Antonio del Pollaiuolo, Apollo and Daphne
Credit: National Gallery of Art, Washington, DC. Wynn Ellis Bequest, 1876
Ovid’s mythical stories and characters in The Metamorphoses have been the source of inspiration for generations of visual artists in both painting and sculpture, through the ages. Since the Middle Ages, each generation of artists has re-interpreted the myths, seeing them through the lens of a particular era, art style, and commentary. Renaissance sculptors, the Baroque painters who decorated the walls and ceilings of Versailles, the Pre-Raphaelites at the end of the 19th century—all found inspiration in these tales written centuries before.
In this lesson, students will survey works of art based on myths from The Metamorphoses. The artworks are derived from many different eras and schools. Students will then compare them with the passages detailing Ovid’s original tales to understand the artists’ frames of reference and choices.
This lesson is one part of a three lesson unit on The Metamorphoses. The three lessons may be taught in sequence, or each lesson can stand on its own. Teachers may link to the full unit with Guiding Questions, College and Career Readiness standards and Background. Lesson 3 aligns with CCSS.ELA-Literacy.RL.9-10.7.
Various readings in The Metamorphoses
An easy-to-use (but out of print) translation by A. S. Kline, available online from the University of Virginia’s Electronic Text Center, is the version referenced in this unit. If you wish to use other translations of The Metamorphoses, many are available. Allen Mandelbaum’s version is particularly graceful. If you print the selections from Kline, you may wish to copy them into a word processing program to enlarge the type for your students
Depending on how one approaches this lesson and the size of the class, students will read various books of The Metamorphoses. See the list of the myths and the lines they can be found within Ovid’s books alongside the corresponding works of art. You may want to integrate them into a slide show format.
Slide show: Before the lesson, create a PowerPoint slide show of works that are based on stories from Ovid. Depending on which books in The Metamorphoses you plan to cover and the size of your class, put together some or all of the following images as a slide show. [Note: If the links below go out of date, the images can be found by a Google search using the name of the artwork and the artist.]
Student computer access to the slides or a color print of each artwork you plan to use will be necessary for the group work.
[Caution: many of these artwork contain images of figures in the nude. If you think it necessary, discuss with students the prevalence of nudes in Renaissance and later artwork and let them know your expectations for proper behavior.]
Myth: Apollo (Phoebus) and Daphne (lines 438–567)
Bk I:438–472 Phoebus kills the Python and sees Daphne. 9
Bk I: 473–503 Phoebus pursues Daphne. 10
Bk I:504–524 Phoebus begs Daphne to yield to him.. 10
Bk I:525–552 Daphne becomes the laurel bough. 11
Bk I:553–567 Phoebus honours Daphne. 11
Myth: Jupiter and Io (lines 587–667)
Bk I:587–600 Jupiter’s rape of Io. 12
Bk I:601–621 Jupiter transforms Io to a heifer 12
Bk I:622–641 Juno claims Io and Argus guards her 12
Bk I:642–667 Inachus finds Io and grieves for her 13
Bk I:668–688 Jupiter sends Mercury to kill Argus. 14
Myth: Narcissus and Echo (lines 402–510)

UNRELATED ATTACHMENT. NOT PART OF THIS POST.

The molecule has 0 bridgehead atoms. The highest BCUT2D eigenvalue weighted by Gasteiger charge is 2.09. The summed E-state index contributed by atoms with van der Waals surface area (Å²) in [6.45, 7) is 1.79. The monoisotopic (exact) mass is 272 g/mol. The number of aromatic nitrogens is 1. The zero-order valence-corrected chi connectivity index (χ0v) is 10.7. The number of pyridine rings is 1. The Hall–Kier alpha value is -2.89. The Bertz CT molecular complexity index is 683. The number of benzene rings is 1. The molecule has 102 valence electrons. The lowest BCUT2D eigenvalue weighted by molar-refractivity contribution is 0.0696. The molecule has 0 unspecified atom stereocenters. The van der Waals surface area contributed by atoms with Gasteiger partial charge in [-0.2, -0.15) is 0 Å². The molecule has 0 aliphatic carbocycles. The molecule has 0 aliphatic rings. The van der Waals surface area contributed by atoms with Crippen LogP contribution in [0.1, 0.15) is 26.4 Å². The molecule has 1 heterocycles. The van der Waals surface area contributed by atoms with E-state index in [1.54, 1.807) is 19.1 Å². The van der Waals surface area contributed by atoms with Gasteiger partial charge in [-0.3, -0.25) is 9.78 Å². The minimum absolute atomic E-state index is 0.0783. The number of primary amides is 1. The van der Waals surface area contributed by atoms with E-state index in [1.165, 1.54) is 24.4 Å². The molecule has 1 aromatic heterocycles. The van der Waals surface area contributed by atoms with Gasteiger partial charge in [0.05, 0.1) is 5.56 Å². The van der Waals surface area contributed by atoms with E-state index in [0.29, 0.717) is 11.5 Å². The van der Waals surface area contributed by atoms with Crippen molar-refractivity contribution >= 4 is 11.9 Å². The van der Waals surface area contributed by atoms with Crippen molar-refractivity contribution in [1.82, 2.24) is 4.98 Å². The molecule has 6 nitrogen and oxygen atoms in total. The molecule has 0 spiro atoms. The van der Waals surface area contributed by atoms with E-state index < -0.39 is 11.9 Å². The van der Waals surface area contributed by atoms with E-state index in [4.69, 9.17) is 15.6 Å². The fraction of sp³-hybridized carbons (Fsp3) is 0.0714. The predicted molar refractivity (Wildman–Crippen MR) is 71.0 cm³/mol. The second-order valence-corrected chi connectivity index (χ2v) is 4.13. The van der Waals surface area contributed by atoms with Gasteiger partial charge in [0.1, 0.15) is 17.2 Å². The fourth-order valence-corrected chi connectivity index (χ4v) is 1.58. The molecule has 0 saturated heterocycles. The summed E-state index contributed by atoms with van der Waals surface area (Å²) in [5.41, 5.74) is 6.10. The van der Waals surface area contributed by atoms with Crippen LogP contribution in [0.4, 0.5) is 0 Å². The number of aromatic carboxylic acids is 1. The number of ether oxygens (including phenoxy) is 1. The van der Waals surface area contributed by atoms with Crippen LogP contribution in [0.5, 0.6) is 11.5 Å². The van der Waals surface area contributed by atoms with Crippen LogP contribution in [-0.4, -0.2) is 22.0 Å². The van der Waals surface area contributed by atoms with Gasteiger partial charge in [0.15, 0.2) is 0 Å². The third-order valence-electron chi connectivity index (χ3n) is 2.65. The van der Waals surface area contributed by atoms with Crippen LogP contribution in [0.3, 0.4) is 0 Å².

Myth: Cadmus and the Dragon (lines 1–137)
Artwork: Thisbe by John William Waterhouse
Myth: Pyramus and Thisbe (lines 55–166)
Myth: The Rape of Persephone (lines 385–57)
Bk V: 385–424 Calliope sings: Dis and the rape of Proserpine. 8
Bk V: 425–486 Calliope sings: Ceres searches for Proserpine. 9
Bk V: 487–532 Calliope sings: Ceres asks Jupiter’s help. 10
Bk V: 533–571 Calliope sings: Persephone’s fate. 11
Myth: The Story of Arachne (lines 1–145)
BkVI:1–25 Arachne rejects Minerva. 1
Bk VI:26–-69 Pallas Minerva challenges Arachne. 2
Bk VI:70–102 Pallas weaves her web. 2
Bk VI:103–128 Arachne weaves hers in reply. 3
Bk VI:129–145 Arachne is turned into a spider 3
Artwork: Jason and Medea by Gustave Moreau
Myth: Jason and Medea (lines 1–452)
Bk VII:1–73 Medea agonises over her love for Jason. 1
Bk VII:74–99 Jason promises to marry Medea2
Bk VII:100–158 Jason wins the Golden Fleece3
Bk VII:159–178 Jason asks Medea to lengthen Aeson’s life4
Bk VII:179–233 Medea summons the powers and gathers herbs4
Bk VII:234–293 Medea rejuvenates Aeson. 5
Bk VII:294–349 Medea’s destruction of Pelias6
Bk VII:350–403 Medea flees and reaches Athens7
Bk VII:404–424 Medea attempts Theseus’s life, then vanishes7
Bk VII:425–452 The praise for Theseus8
Myth: Daedalus and Icarus (lines 183–235)
Myth: Theseus and the Minotaur (lines 152–182)
Myth: Hercules and Achelous (lines 1–88)
Myth: The Fall of Troy (lines 399–428)
Explain to students that many of Ovid’s stories in The Metamorphoses have been read and cherished for millennia. Artists from many different eras have chosen scenes from these stories to illustrate.
Show your slideshow, allowing time for students to discuss what might be happening in each of the paintings and sculptures.
Divide the class into groups of three or four and assign each group a painting or sculpture. Distribute Worksheet 5 and ask each group to use it to analyze the artwork.
When the groups have finished, give them time to present their reports to the class. They should include:
To conclude, ask students whether they think artists today would have any interest in using these stories as inspiration for their work. Why or why not?
Have students write a paragraph on the following prompt:
Ovid’s work had an enormous appeal to artists for several centuries. Did the artists adhere closely to the stories or is their work more individualistic? Use evidence from at least two works of art as well as Ovid’s text to support your argument.
1-2 class periods